Stuff ≠ Love

When I was a kid, the best thing about Christmas was getting the Sears Wish Book. (Yes, kids, I am that old.) The biggest publication to land on our doorstep aside from the phone book, my brother and I would comb through the toy section to form a list for Santa. (St. Nick seemed to enjoy having item numbers to expedite the work of the elves.) Most years, our reasonable requests of the jolly old elf showed up under the tree, and we went to bed on December 25th happy like you heard about on Christmas specials.

Now that both the Wish Book and my childhood are history, my Mom spends most of December haranguing me for a list of gifts. Every year, I give her a similar answer.

“Can you give me a sense of security and purpose in life?”

And every year, I get the same reply. “How about a sweater or a slow cooker or something?”

Of course, my mother would put my dream job and my ideal life in a box under the tree if she could log in to Amazon.com and order it up like a blender. I know this because if I could pick up a comfortable retirement and good health for decades to come for her, there would be no hesitation or looking for a price tag.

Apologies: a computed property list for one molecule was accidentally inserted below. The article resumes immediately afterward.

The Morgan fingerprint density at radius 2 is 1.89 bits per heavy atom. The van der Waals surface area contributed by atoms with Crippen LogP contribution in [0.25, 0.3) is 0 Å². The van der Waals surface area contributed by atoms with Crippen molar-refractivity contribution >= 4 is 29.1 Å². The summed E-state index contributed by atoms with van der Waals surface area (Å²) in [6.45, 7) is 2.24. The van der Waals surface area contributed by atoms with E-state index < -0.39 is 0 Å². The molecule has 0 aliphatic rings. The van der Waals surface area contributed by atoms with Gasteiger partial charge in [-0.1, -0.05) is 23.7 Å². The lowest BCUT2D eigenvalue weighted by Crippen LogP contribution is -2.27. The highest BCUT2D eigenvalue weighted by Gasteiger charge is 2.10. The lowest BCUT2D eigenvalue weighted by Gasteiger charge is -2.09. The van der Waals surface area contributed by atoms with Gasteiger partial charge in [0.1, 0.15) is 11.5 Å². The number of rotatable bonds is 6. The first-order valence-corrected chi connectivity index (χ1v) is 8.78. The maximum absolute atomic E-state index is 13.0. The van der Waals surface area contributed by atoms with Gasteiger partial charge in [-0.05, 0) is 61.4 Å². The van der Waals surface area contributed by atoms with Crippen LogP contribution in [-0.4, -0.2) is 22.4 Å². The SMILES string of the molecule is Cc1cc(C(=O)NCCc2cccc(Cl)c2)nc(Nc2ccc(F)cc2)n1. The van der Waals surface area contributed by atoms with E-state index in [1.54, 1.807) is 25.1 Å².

Instead, my brother and I try to express our gratitude for all she’s done for us by buying her nice Christmas and birthday gifts. We’re fortunate that she’s very explicit in what she’d like, leaving catalogs with sticky notes affixed to them on the dining room table for most of November and December. But I still hear that voice, the one that helped me wrack up thousands in credit card debt.

If you don’t overwhelm your mother with stuff this holiday season, you don’t love her enough.

The genesis of this voice is unclear. My family is good with money and has never used material goods to make up for a lack of emotional attachment. But it’s an urge I still struggle with. As I’ve grown, I’ve gotten better about identifying things that would actually make my loved ones happy, as opposed to running around TJ Maxx in a panic, blindly looking for something—anything—for them to open.

So if I find a pair of earrings my Mom would like in the next few days, I might buy it. If I find a sweater my brother might wear, I’d pick it up. But I’m trying to focus on the stuff that happens around the opening of gifts—my Uncle eating down cashews by the fistful, my Mom squeezing each gift to hazard a guess at what’s inside, my brother scooching around the tree handing out presents while wearing a Santa hat. Because no matter what the commercials tell me, that’s what I’ll remember when I’m old and gray.

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